One theoretical possibility that will raise material concerns for business is the increased possibility of concurrent reviews in London and Brussels leading to divergent outcomes (i.e., one authority clearing a merger and the other blocking it) and/or of differing, inconsistent remedies. A recent example of such divergent outcomes involved Eurotunnel’s acquisition of the bankrupt SeaFrance ferry operation, which was approved by the French authorities but blocked by the United Kingdom.5
Currently, Section 60 of the UK Competition Act 1998 contains a “convergence clause” to ensure the compatibility of UK competition law with EU competition law. Post-Brexit, there will be no legal need for such a clause, and it might be removed from UK law. Removal of the convergence clause would increase the likelihood of the CMA’s approach diverging from the Commission’s in specific cases, although both authorities will presumably strive to avoid such divergent outcomes.
Another significant consequence of Brexit would be the removal of the CMA from the European Competition Network (ECN), which includes the Commission and EU Member State competition authorities. Two notable advantages of the ECN are (i) close co-operation and consistency among national competition authorities such as the CMA and (ii) a flexible and informal case allocation system. Leaving the ECN will mean this close cooperation and consistency will be lost, with, importantly, both the CMA and the other national authorities losing out.
In summary, Brexit may somewhat reduce the number of EU filings, but Brexit will likely lead to a significant increase in the number of UK notifications. The duplication of work and the risk of divergent timetables and (potentially) outcomes will impose significant additional costs on businesses and (in some cases) increase legal uncertainty for business.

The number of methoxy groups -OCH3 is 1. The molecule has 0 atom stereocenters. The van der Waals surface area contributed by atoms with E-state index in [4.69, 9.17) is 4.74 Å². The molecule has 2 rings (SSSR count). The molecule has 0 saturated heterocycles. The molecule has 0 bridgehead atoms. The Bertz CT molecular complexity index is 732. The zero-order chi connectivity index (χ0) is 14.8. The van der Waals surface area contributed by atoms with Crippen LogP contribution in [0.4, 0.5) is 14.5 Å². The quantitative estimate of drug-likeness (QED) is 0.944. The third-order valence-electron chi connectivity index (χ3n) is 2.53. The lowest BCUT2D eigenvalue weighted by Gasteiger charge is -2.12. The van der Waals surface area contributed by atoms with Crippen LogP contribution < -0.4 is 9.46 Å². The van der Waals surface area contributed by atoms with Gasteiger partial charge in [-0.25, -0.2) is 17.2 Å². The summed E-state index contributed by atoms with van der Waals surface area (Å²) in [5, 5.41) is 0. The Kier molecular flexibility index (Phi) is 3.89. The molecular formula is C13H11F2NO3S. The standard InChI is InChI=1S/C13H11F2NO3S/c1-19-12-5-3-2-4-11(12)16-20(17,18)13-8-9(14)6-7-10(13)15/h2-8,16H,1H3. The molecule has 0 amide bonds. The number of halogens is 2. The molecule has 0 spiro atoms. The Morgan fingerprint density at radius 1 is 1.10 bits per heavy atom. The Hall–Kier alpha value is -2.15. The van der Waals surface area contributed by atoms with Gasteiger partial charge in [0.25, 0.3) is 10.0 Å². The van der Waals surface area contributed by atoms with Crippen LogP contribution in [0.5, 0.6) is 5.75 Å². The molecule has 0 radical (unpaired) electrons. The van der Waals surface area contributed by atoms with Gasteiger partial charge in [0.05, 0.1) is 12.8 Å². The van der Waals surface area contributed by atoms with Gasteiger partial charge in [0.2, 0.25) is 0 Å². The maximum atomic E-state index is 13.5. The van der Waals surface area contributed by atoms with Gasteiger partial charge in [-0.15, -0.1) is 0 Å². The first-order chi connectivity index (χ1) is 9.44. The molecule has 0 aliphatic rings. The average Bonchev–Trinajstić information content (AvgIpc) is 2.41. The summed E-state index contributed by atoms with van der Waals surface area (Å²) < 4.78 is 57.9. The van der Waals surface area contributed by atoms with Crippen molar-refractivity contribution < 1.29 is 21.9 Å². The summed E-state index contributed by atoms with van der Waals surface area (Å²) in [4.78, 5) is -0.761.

Although Brexit seems likely to increase the burdens of the merger review process and in some cases to increase legal uncertainty, there are some concrete steps that could be taken to mitigate these negative consequences. Some of these steps are discussed below.
One key step that the Commission and the CMA can and, in our view, should take is to create an ad hoc framework for cooperation in merger cases. This framework should provide for close cooperation between the Commission and the CMA in cases notified to both jurisdictions, beginning well before the Commission’s existing procedures for consulting EU Member State authorities on proposed merger decisions. To reduce the duplication of effort for themselves and for businesses, for example, the Commission and the CMA could consult on the information to be included in a complete notification.
The CMA could also agree that it would accept EU notifications (with some supplemental UK-specific information) for UK purposes. The Swiss competition authority already follows such an approach in respect of transactions that have also been filed in Brussels.
Similarly, the Commission and the CMA could cooperate in the collection of evidence. For instance, they could prepare common questionnaires, cooperate in interviews with customers and competitors, and conduct site visits and state-of-play meetings jointly. The U.S. and Canadian authorities embrace such practices to facilitate their parallel merger reviews.
In each of these cases, the parties’ rights of defense would need to be protected, but merging parties would benefit from close cooperation in many if not most cases.
In the relatively small percentage of cases raising substantive issues, cooperation may be more challenging, but offer even greater potential efficiencies. If the recipients of an EU statement of objections wished to exercise their right to an oral hearing, for example, the hearing could be coordinated with the CMA – or, perhaps more realistically, the CMA could consult closely with the Commission and adjust its review timelines to allow the EU and UK processes to move forward in parallel and align key decision points. As noted, the current UK process is forty working days in Phase 1 in comparison to twenty-five working days in Brussels, which will mean the Commission may have had to conclude on whether to open a Phase 2 investigation before the CMA has reached the same point. It would be in the interests of all parties if such decision making could be better aligned.